Monday, March 19, 2012

A game of two halves (and other clichés)

When the final reckoning comes it is likely - and one of my sincerest hopes - that the accolade of 'Greatest English Footballer Ever' will be bestowed upon Jimmy Greaves.

In 157 appearances for Chelsea between 1957 and 1961 he scored 124 times, scoring on his debut for the club in 1957 and going on to achieve an as-yet unbeated club record of 41 league goals in the 1960-61 season. He then went to AC Milan, where he scored nine times in 12 appearances before coming back to London and finding the net a whopping 220 times in 321 outings with Spurs. On top of that, he is the third-highest goalscorer for England, with 44 goals in 57 appearances - a total which infamously excludes the 1966 World Cup Final, which Greaves missed.

Apologies for that statfest, but it allows me to tee up one further notable point about Greaves – that he has been the chief proponent (if not, possibly, originator) of football's greatest cliché: "It's a funny old game".

This five-word banality really doesn’t say anything at all, but at the same time says everything about how absurd football can be. Because – as a footballer will say - “at the end of the day” – football is a funny old game. 22 people kicking an inflated leather sphere up and down a pitch for 90 minutes before declaring one of the following – “We’re over the moon”, “We’re sick as a parrot” or “We came for a point and we’re going home with a point”.

I was musing on just how absurdly irrelevant football really is on Saturday evening as Fabrice Muamba lay in intensive care in a north London hospital.

Hours earlier he had suddenly slumped to the floor in Bolton Wanderers’ FA Cup Quarter-Final against Tottenham at White Hart Lane.

Now, this 23-year-old father of one, a child refugee from the bloodshed in his Zairean homeland, who arrived in England unable to speak English but applied himself academically and athletically to excellence, who became a hugely popular – if not technically gifted – footballer at Arsenal, Bolton and the England Under-21s, was fighting for his life (and, as I write, still is).

To exacerbate football’s absurdity further, as Muamba continued his brave battle yesterday afternoon, Chelsea sent out Fernando Torres to lead the attack in their own FA Cup Quarter-Final against Leicester City at Stamford Bridge.

Torres, you’ll recall, had cost Chelsea a ridiculous £50 million when they bought him from Liverpool in January 2011. You’ll also recall that Torres had not scored a goal, professionally, in 151 days (or more than 25 hours spent on a football pitch) - not the expected return on a striker, least of all one commanding such a price.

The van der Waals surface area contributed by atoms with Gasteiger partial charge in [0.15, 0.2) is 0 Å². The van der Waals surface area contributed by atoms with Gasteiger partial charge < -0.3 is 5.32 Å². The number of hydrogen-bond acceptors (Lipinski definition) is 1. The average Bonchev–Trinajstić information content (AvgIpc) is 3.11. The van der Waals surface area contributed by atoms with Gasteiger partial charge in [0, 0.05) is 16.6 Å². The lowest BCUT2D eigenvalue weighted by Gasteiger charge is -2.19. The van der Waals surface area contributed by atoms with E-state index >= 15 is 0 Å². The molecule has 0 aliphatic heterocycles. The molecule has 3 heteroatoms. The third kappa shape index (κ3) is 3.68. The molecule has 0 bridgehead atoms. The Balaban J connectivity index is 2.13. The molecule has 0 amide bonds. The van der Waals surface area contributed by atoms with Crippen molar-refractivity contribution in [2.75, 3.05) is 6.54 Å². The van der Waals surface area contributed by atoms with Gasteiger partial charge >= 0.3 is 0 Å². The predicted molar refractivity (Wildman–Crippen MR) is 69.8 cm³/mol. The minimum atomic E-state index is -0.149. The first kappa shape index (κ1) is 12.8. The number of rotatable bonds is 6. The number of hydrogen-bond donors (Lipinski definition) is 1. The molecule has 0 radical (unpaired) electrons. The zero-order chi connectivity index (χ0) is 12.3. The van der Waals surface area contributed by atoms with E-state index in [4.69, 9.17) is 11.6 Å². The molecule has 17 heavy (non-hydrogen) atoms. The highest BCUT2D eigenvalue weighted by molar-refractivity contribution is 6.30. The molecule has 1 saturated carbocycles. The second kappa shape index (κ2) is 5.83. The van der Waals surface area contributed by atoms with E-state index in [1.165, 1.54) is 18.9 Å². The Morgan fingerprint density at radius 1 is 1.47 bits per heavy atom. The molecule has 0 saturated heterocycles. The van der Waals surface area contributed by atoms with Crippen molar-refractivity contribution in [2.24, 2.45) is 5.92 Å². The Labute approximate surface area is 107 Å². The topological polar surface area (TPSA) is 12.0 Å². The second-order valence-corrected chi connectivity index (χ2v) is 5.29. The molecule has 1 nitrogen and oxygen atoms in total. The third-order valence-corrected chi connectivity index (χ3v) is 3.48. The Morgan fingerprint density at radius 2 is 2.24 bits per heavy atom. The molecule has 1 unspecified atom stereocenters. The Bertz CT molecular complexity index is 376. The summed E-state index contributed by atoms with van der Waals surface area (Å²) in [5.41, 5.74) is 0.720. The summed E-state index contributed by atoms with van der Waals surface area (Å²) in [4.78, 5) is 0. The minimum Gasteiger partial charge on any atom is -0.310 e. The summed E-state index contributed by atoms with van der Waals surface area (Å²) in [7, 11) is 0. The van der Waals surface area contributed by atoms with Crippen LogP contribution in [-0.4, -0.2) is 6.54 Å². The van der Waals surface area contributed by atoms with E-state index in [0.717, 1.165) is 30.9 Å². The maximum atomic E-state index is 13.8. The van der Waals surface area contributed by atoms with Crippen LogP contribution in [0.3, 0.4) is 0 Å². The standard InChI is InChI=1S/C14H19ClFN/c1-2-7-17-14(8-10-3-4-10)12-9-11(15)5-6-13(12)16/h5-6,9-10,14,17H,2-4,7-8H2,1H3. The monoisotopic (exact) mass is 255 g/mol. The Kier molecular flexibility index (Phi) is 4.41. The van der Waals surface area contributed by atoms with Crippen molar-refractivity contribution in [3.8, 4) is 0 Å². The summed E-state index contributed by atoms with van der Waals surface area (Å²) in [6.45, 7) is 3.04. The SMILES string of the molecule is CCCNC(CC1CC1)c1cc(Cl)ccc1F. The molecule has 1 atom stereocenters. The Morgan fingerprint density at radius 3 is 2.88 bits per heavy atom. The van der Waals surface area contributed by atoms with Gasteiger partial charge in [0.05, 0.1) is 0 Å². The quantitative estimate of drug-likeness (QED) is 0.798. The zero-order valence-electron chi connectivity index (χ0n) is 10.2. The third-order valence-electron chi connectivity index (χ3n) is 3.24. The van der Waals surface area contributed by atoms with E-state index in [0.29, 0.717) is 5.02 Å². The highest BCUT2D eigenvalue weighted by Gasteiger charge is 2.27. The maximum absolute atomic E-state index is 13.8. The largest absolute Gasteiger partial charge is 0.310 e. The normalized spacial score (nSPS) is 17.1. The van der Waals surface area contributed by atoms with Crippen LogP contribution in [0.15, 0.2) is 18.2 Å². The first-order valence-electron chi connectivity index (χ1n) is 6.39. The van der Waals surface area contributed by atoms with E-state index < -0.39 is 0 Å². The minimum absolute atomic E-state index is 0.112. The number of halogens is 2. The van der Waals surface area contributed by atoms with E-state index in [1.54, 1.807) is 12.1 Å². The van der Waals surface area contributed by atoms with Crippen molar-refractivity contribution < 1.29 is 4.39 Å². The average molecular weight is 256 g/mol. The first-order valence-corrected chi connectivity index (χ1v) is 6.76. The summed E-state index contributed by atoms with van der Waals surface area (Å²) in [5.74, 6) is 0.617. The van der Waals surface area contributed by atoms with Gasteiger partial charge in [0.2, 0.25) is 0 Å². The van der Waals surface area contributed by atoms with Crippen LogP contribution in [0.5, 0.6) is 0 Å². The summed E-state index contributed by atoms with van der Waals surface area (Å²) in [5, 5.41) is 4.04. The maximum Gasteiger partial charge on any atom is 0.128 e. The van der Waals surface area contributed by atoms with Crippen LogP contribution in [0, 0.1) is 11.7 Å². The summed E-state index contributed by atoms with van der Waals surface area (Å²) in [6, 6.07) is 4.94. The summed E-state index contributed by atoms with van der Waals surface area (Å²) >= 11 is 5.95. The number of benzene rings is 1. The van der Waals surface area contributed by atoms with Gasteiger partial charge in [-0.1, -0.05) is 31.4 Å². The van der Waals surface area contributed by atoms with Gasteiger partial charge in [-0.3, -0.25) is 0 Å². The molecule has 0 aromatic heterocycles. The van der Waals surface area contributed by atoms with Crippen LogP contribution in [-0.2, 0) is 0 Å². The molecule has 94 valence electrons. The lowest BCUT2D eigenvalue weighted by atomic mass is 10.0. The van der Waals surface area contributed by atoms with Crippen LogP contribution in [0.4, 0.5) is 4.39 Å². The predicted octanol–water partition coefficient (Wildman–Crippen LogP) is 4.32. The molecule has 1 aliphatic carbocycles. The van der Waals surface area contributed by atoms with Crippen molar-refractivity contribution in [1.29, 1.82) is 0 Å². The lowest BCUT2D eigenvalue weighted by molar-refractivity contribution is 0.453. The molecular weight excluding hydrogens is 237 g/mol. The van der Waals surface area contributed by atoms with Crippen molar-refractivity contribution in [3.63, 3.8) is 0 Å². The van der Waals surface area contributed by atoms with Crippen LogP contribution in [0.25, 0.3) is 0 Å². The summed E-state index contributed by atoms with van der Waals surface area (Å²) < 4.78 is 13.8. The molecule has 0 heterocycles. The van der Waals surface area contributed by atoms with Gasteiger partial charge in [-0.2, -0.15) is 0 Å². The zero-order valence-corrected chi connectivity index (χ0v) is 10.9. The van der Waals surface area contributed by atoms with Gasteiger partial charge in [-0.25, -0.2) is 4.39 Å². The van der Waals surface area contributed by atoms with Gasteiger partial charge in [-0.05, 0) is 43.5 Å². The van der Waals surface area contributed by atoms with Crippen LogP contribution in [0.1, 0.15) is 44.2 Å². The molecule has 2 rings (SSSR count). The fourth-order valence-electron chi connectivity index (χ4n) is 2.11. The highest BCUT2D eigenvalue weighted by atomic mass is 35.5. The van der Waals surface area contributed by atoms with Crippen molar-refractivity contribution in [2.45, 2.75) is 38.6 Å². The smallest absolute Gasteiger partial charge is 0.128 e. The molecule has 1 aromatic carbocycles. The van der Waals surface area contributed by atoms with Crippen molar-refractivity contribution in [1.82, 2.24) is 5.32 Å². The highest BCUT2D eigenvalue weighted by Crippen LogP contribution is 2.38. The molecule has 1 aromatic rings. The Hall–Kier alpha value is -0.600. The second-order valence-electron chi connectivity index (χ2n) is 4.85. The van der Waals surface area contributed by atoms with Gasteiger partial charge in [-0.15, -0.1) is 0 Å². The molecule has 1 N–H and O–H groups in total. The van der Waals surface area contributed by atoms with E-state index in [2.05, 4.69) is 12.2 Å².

So when the blond one known in his native Madrid as El Niño, mostly dribbled the ball past the hapless Kasper Schmeichel on 67 minutes, it was understandable that Stamford Bridge – which had, an hour earlier, warmly applauded Muamba in sympathetic unity – rose to its feet in raptures as if they had witnessed a Biblical miracle.

A second was to follow almost 20 minutes later, causing those of a religious persuasion in the stands to immediately abandon any plans to visit Lourdes and stay rooted in London SW6.

Which led to me thinking about that other noble footballing cliché – “a game of two halves”. Because it really is a game of division, between those work hard to become great and those who have greatness thrust upon them, and then have struggle to live up that greatness.

Torres demonstrated at Athletico Madrid and at Liverpool what a lethal striker he is. Whether the two goals he scored for Chelsea yesterday finally unleash the demons that were preventing him extending that reputation for lethality remain to be seen.

And even if he now goes on to exceed Jimmy Greaves’ club record of league goals in a single season (not impossible, of course, but even if Chelsea face opposition comprised entirely of multiple amputees in their remaining fixtures this season, it’s as likely as Rafa Benitez becoming the next secretary of the Chelsea Supporters Club), Chelsea fans will naturally be beyond elation. But right now, the only thing that matters in this beautiful game is that one particular 23-year-old, who has united the entire world of football behind him, pulls through and makes it to his 24th birthday three weeks from now.

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